Learning Linux Commands: sed - LinuxConfig.org


#1
Welcome to the second part of our series, a part that will focus on sed, the GNU version. As you will see, there are several variants of sed, which is available for quite a few platforms, but we will focus on GNU sed versions 4.x. Many of you have already heard about sed and already used it, mainly as a substitution tool. But that is just a segment of what sed can do, and we will do our best to show you as much as possible of what you can do with it.
This is a companion discussion topic for the original entry at https://linuxconfig.org/learning-linux-commands-sed

#3

kde

Hi we can i change “” to “/” via sed


#4

dushyant bhagwani -> kde

using sed

sed 's/\\/\//g' filename

using tr

cat Filename | tr '\' '/'


#5

dadha

I need to to delete all files from a folder with below mentioned condition. Any suggestion would be helpful.
File Name: fileNameBeginDateEndDate.txt (begin and end date in YYYYMMDD format)
All files in which current date is not in between begin date and end date need to be deleted.
EX:
File that need to be deleted:File2016010120170101.txt
File that should not be deleted: File2016010120190101.txt

Thanks in Advance!


#6

cp1116

Hi.
I need to replace every second column by third column and vice versa in every line in txt file and print it to stdout. And every column is separated by ‘\t’
For example…

TXT file:

  1. line: first second third fourth
  2. line: abc car xyz 123
    etc

OUTPUT:
first third second fourth
abc xyz car 123

Thanks for any advice how to do that :slight_smile:


#7

Lubos Rendek Mod -> cp1116

If you are not looking for a sed specific solution, try awk:

$ cat file.txt
1 2 3 4
1 2 3 4
$ awk ‘{t = $2; $2 = $3; $3 = t; print; }’ file.txt
1 3 2 4
1 3 2 4

Hope this helps…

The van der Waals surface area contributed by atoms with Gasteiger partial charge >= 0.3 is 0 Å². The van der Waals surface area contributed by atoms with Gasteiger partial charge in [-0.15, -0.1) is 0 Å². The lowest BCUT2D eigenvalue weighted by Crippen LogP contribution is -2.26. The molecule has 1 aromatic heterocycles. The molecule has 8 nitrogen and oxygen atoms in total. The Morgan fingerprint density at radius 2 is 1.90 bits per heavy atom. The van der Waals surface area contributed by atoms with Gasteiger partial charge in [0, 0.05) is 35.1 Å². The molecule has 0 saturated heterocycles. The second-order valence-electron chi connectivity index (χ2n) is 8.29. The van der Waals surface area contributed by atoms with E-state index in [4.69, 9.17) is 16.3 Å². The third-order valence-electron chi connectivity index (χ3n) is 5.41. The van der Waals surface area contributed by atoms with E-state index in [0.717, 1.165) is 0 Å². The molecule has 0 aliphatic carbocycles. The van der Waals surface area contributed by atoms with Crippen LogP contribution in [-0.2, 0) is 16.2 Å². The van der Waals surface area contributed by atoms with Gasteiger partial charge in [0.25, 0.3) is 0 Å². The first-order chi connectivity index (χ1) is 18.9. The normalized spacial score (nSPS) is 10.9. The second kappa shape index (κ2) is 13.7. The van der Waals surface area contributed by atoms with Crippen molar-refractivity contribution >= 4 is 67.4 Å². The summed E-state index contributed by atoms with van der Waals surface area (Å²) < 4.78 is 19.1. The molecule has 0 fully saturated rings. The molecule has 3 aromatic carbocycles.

#8

cp1116 -> Lubos Rendek

Wau… so simple… it works :slight_smile: Thank you very much my friend!

I have one more problem… How to take all characters from txt file, then sort them and print every character only once? I have written this (below). But problem is that It needs sed probably, which I do not know ho to use, as last step.

egrep -o “.” $DATA1 | sort | tr -d ‘\n’ | sed [something]

For example…

TXT file:

  1. line: ABCCXYYF
  2. line: abdrrr233lmnoo
    etc

my wrong OUTPUT:
aAbBCCdFlmnoorrrXYY233

correct OUTPUT should be:
aAbBCdFlmnorXY23

If you can, please help with this as well… Thanks


#9

Lubos Rendek Mod -> cp1116

I think what you are looking for is uniq command. This should be easy as:

$ cat file.txt
ABCCXYYF
abdrrr233lmnoo

$ grep -o . file.txt | sort -n | uniq | tr -d ‘\n’; echo
aAbBCdFlmnorXY23

Hope this helps…!

Lubos


#10

cp1116 -> Lubos Rendek

Works like charm! Thank you :slight_smile:

But one more thing… in first problem I have posted. I need ‘\t’ beetwen every column in the output as well… not just blank space but ‘\t’ . How to do that?

awk ‘{ t=$2"\t"; $2="\t"$3; $3="\t"t;print; }’ This solves it but only partially.

OUTPUT should be:
first [’\t’] third [’\t’] second [’\t’] fourth [’\t’] etc… [’\t’] last

Thanks


#11

Lubos Rendek Mod -> cp1116

$ awk ‘{t = $2; $2 = $3; $3 = t; print; }’ file.txt | sed ‘s/ /\t/g’


#12

cp1116 -> Lubos Rendek

Thank you! :slight_smile: